New Zealand: Extreme drought causes economy to decelerate in Q2
September 19, 2013
In the second quarter, GDP increased a seasonally-adjusted 0.2% over the previous quarter, which was below the revised 0.4% expansion observed in the first quarter (previously reported: +0.3% quarter-on-quarter). The second quarter expansion was broadly in line with market expectations but undershot the Central Bank's estimate of a 0.4% increase. Compared to the same quarter last year, GDP increased 2.5% in Q2 (Q1: +2.7% year-on-year).
According to Statistics New Zealand, "the drought early this year influenced falls in agriculture and manufacturing this quarter, but this was balanced by strong growth in the service industries." Accordingly, agriculture plunged 4.8% in Q2 (Q1:-4.3% qoq) and the manufacturing sector fell 0.1% in Q2 (Q1: +0.4% qoq). Conversely, services increased 1.0% in Q2, faster than the 0.6% expansion observed in Q1.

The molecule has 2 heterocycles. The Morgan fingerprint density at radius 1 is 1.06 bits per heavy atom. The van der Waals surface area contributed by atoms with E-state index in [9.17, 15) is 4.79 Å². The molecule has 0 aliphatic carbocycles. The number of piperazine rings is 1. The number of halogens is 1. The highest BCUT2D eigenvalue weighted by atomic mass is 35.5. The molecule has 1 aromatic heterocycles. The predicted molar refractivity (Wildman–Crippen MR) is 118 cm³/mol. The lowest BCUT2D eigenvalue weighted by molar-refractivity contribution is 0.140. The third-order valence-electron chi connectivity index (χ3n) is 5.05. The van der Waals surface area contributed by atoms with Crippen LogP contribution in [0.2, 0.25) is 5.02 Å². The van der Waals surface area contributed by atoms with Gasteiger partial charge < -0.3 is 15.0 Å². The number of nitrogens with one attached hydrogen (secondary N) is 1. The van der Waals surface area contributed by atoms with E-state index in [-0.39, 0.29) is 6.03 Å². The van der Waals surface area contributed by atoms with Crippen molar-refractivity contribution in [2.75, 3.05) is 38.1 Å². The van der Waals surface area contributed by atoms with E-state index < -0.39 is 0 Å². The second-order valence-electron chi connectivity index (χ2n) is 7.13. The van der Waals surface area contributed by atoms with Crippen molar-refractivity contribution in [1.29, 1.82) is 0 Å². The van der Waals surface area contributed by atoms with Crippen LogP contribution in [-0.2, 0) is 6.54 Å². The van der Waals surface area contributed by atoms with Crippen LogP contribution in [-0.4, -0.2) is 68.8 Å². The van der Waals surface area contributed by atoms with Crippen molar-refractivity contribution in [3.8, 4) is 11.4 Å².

On an expenditure basis, GDP grew 0.1%, which was below the 0.3% expansion in Q1. The slowdown mainly reflects a deterioration in the external sector, as exports of goods and services plummeted 5.9% in Q2 (Q1: +2.5% qoq), while imports grew 1.3% (Q1: +2.2% qoq). As a result, the external sector's net contribution to overall economic growth swung from zero percentage points in Q1 to minus 2.5 percentage points in Q2. Positive news came from private consumption, which grew 1.5% over the previous quarter (Q1: +0.6% qoq) and government spending rebounded from a 0.2% fall in Q1 to a 0.5% expansion in Q2. Fixed investment accelerated and increased 3.8% over the previous quarter (Q1: +1.9% qoq).
In September, the Reserve Bank of New Zealand (RBNZ) predicted that the economy will expand 0.8% in Q3 and 1.0% in Q4, while the Bank sees overall economic growth at 2.8% in fiscal year 2013 (ending March 2014). For fiscal year 2014 (ending March 2015), the RBNZ sees economic growth at 3.0%. FocusEconomics Consensus Forecast panelists expect the economy to grow 2.7% this year, which is unchanged from last month's forecast. For 2014, the panel sees the economy expanding 2.9%.
Author: Ricardo Aceves, Senior Economist